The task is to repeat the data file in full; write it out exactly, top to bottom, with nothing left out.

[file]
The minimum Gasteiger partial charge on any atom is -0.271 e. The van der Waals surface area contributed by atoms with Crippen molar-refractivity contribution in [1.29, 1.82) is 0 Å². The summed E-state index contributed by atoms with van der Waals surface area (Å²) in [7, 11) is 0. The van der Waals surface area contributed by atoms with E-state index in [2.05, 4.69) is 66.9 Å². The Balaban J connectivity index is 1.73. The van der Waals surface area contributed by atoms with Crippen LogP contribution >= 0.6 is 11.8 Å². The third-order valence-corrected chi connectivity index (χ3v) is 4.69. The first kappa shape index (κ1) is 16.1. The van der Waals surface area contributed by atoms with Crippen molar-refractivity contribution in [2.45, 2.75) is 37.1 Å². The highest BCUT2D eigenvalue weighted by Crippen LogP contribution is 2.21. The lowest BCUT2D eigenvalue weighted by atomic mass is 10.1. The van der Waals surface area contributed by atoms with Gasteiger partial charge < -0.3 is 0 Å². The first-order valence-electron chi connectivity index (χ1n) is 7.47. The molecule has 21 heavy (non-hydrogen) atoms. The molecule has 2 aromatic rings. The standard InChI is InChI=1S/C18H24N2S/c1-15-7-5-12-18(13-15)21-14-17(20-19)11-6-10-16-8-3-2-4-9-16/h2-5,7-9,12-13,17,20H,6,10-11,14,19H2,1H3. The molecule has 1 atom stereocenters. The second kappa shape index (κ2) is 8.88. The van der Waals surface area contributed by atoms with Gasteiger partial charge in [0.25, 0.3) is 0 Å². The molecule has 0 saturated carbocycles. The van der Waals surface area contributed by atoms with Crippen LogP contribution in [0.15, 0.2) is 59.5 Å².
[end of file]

The minimum Gasteiger partial charge on any atom is -0.271 e. The van der Waals surface area contributed by atoms with Crippen molar-refractivity contribution in [1.29, 1.82) is 0 Å². The summed E-state index contributed by atoms with van der Waals surface area (Å²) in [7, 11) is 0. The van der Waals surface area contributed by atoms with E-state index in [2.05, 4.69) is 66.9 Å². The Balaban J connectivity index is 1.73. The van der Waals surface area contributed by atoms with Crippen LogP contribution >= 0.6 is 11.8 Å². The third-order valence-corrected chi connectivity index (χ3v) is 4.69. The first kappa shape index (κ1) is 16.1. The van der Waals surface area contributed by atoms with Crippen molar-refractivity contribution in [2.45, 2.75) is 37.1 Å². The highest BCUT2D eigenvalue weighted by Crippen LogP contribution is 2.21. The lowest BCUT2D eigenvalue weighted by atomic mass is 10.1. The van der Waals surface area contributed by atoms with Gasteiger partial charge < -0.3 is 0 Å². The first-order valence-electron chi connectivity index (χ1n) is 7.47. The molecule has 21 heavy (non-hydrogen) atoms. The molecule has 2 aromatic rings. The standard InChI is InChI=1S/C18H24N2S/c1-15-7-5-12-18(13-15)21-14-17(20-19)11-6-10-16-8-3-2-4-9-16/h2-5,7-9,12-13,17,20H,6,10-11,14,19H2,1H3. The molecule has 1 atom stereocenters. The second kappa shape index (κ2) is 8.88. The van der Waals surface area contributed by atoms with Gasteiger partial charge in [0.25, 0.3) is 0 Å². The molecule has 0 saturated carbocycles. The van der Waals surface area contributed by atoms with Crippen LogP contribution in [0.15, 0.2) is 59.5 Å².